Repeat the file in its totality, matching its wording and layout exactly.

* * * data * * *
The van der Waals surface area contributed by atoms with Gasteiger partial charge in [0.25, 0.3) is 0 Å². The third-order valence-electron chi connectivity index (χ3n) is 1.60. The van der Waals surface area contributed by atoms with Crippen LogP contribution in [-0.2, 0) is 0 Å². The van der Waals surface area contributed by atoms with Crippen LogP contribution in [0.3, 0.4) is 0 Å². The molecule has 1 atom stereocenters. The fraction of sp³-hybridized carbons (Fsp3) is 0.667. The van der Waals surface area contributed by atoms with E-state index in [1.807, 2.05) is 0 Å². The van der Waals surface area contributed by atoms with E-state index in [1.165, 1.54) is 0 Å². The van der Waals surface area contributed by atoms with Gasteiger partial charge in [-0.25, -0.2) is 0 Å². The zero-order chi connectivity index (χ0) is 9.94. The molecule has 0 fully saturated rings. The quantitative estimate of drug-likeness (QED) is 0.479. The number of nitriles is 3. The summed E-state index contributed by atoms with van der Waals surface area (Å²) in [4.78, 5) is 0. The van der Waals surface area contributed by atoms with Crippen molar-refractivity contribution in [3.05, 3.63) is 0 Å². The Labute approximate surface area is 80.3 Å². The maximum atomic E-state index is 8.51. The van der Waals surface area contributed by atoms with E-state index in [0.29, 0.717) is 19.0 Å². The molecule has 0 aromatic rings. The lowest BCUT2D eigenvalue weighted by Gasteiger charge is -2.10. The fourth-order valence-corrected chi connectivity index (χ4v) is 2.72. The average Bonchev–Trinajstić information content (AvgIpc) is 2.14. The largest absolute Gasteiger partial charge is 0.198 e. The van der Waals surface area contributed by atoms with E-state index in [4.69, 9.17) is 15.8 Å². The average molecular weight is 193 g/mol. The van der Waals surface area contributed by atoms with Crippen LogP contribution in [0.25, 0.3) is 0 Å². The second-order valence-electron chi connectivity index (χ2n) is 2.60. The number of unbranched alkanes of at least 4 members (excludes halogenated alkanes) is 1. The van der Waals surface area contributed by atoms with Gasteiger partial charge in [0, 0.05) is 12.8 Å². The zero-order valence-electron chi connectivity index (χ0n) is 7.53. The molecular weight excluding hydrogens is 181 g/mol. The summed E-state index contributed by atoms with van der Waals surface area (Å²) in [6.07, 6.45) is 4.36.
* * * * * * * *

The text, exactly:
The van der Waals surface area contributed by atoms with Gasteiger partial charge in [0.25, 0.3) is 0 Å². The third-order valence-electron chi connectivity index (χ3n) is 1.60. The van der Waals surface area contributed by atoms with Crippen LogP contribution in [-0.2, 0) is 0 Å². The van der Waals surface area contributed by atoms with Crippen LogP contribution in [0.3, 0.4) is 0 Å². The molecule has 1 atom stereocenters. The fraction of sp³-hybridized carbons (Fsp3) is 0.667. The van der Waals surface area contributed by atoms with E-state index in [1.807, 2.05) is 0 Å². The van der Waals surface area contributed by atoms with E-state index in [1.165, 1.54) is 0 Å². The van der Waals surface area contributed by atoms with Gasteiger partial charge in [-0.25, -0.2) is 0 Å². The zero-order chi connectivity index (χ0) is 9.94. The molecule has 0 fully saturated rings. The quantitative estimate of drug-likeness (QED) is 0.479. The number of nitriles is 3. The summed E-state index contributed by atoms with van der Waals surface area (Å²) in [4.78, 5) is 0. The van der Waals surface area contributed by atoms with Crippen molar-refractivity contribution in [3.05, 3.63) is 0 Å². The Labute approximate surface area is 80.3 Å². The maximum atomic E-state index is 8.51. The van der Waals surface area contributed by atoms with E-state index in [0.29, 0.717) is 19.0 Å². The molecule has 0 aromatic rings. The lowest BCUT2D eigenvalue weighted by Gasteiger charge is -2.10. The fourth-order valence-corrected chi connectivity index (χ4v) is 2.72. The average Bonchev–Trinajstić information content (AvgIpc) is 2.14. The largest absolute Gasteiger partial charge is 0.198 e. The van der Waals surface area contributed by atoms with E-state index in [4.69, 9.17) is 15.8 Å². The average molecular weight is 193 g/mol. The van der Waals surface area contributed by atoms with Crippen LogP contribution in [0.25, 0.3) is 0 Å². The second-order valence-electron chi connectivity index (χ2n) is 2.60. The number of unbranched alkanes of at least 4 members (excludes halogenated alkanes) is 1. The van der Waals surface area contributed by atoms with Gasteiger partial charge in [0, 0.05) is 12.8 Å². The zero-order valence-electron chi connectivity index (χ0n) is 7.53. The molecular weight excluding hydrogens is 181 g/mol. The summed E-state index contributed by atoms with van der Waals surface area (Å²) in [6.07, 6.45) is 4.36.